Social Media Cults

Some people prefer cocaine, smack, dope, or alcohol. If it is not an obvious reason, people enjoy drugs because they make them feel good, more noticeable, and provides a superficial source of confidence. This is much the same way with social media. Posting consistently to social media, whether it is Instagram, Facebook, Tumblr, or what have you, in one way is the same way as going to your dealer for your next hit.


Receiving likes, retweets, mentions, followers, etc. is a high that is virtually free, easy, and readily available. While social media platforms are amazing tools, they can pose a negative effect and be detrimental. If you are unknowingly basing your self-confidence on how many likes you received from your last selfie post, it is underlining a serious issue. For certain disclosure, in no ways am I an expert, and I am basing this solely on my personal point of view, so take this as merely a pondering on a new Fall day.

Moving along, if you look at it from a different angle, a lot of these social media platforms slightly resemble traits to cults. You feel pressure to join because you want to belong, and everyone else you know has an account. They lure you in with promises of being loved, meeting new people, and feeling like you are a part of something bigger. A community. Also like cults, it is very hard to leave. Of course, with social media there is lack of sacrificing virgins, kinky sex rituals, and moon light meetings, since none are on trend…thankfully?baal-worship

Social media has allowed us to get attention from strangers, acquaintances, and loved ones. And it is not wrong to use these tools to stay in contact; social media has become a very critical tool for me to stay in touch with my friends and family, especially after my recent Cross-Atlantic move.

Although we shouldn’t let others, or even ourselves, gauge who we really are and our worth based on social media stats, we shouldn’t judge others as well. It’s a two way street. Do you think if someone who has 300 Facebook friends, compared to someone who has 700, is there a possible subconscious chance that someone may think the person with 700 friends is friendlier, more loved, and overall better? (Perhaps that would be an interesting study one day, so I fictionally patent that idea. Zing.)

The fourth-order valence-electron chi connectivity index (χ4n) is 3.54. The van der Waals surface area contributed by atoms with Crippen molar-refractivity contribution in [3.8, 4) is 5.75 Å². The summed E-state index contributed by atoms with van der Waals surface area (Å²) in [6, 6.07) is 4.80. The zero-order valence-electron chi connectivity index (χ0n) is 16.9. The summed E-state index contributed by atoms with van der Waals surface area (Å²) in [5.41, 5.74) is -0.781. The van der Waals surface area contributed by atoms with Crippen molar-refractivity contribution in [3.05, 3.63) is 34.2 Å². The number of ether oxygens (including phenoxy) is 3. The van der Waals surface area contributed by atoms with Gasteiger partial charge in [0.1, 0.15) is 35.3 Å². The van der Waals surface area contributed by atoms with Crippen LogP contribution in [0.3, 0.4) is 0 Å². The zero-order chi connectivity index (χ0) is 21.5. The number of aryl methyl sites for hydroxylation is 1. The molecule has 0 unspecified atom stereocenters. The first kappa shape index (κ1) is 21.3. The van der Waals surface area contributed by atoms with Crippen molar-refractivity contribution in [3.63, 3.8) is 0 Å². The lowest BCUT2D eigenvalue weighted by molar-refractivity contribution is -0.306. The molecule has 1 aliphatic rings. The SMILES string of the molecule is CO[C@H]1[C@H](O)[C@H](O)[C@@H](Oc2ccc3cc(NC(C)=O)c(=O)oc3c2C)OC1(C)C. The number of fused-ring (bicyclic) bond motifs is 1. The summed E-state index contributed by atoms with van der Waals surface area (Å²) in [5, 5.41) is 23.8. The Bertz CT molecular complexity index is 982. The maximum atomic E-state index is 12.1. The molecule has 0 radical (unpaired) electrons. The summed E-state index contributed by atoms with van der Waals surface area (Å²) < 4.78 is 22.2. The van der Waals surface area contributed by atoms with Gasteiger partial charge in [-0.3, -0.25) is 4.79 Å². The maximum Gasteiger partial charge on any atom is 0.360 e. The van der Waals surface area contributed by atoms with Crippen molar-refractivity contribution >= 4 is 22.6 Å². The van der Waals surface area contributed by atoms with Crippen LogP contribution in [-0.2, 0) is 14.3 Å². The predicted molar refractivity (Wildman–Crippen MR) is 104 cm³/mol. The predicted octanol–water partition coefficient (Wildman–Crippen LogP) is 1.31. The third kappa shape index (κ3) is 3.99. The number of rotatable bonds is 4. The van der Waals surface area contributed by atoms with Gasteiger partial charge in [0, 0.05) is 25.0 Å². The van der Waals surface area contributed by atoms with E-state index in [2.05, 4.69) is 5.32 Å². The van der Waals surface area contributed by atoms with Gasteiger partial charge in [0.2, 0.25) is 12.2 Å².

I can imagine there are many people, female, as well as male for that matter, when a  photo posted is of them and it receives no apparent attention, it can create self-doubt. But why? Is it perhaps easier to trust other’s opinions before and over our own. If someone doesn’t comment how funny you are, how pretty you are, how interesting you are, are you really any of these things? There is worrying amount, especially in mine generation and younger generations, of those who are seeking validation solely from others, without just being satisfied with ourselves in the first place.


The amount of people who like our profile pictures, comments, or articles shared, shouldn’t dictate how you or I feel about ourselves. Of course it is understandable for moments of self-doubt, even with this blog, I check the site stats, and if they are low, it hinders me a bit. Even my parents don’t read this (…but, hi Mum & Dad!) It still creates self-doubt in my writing, regardless of this, I am still writing. (And don’t really plan on stopping, devil be damned).

In some ways we’re never going to escape the popularity contest that was high school, this is the “Google Generation” after all. Social media is here to stay, and overall it is an amazing technology that can do as much good, as it can bad. But when you turn off your phone, close your laptop, and stop reading your notifications, the best compliment you can receive is from yourself. You know, better than anyone, what you really need to hear, and you’re the best person to give it.



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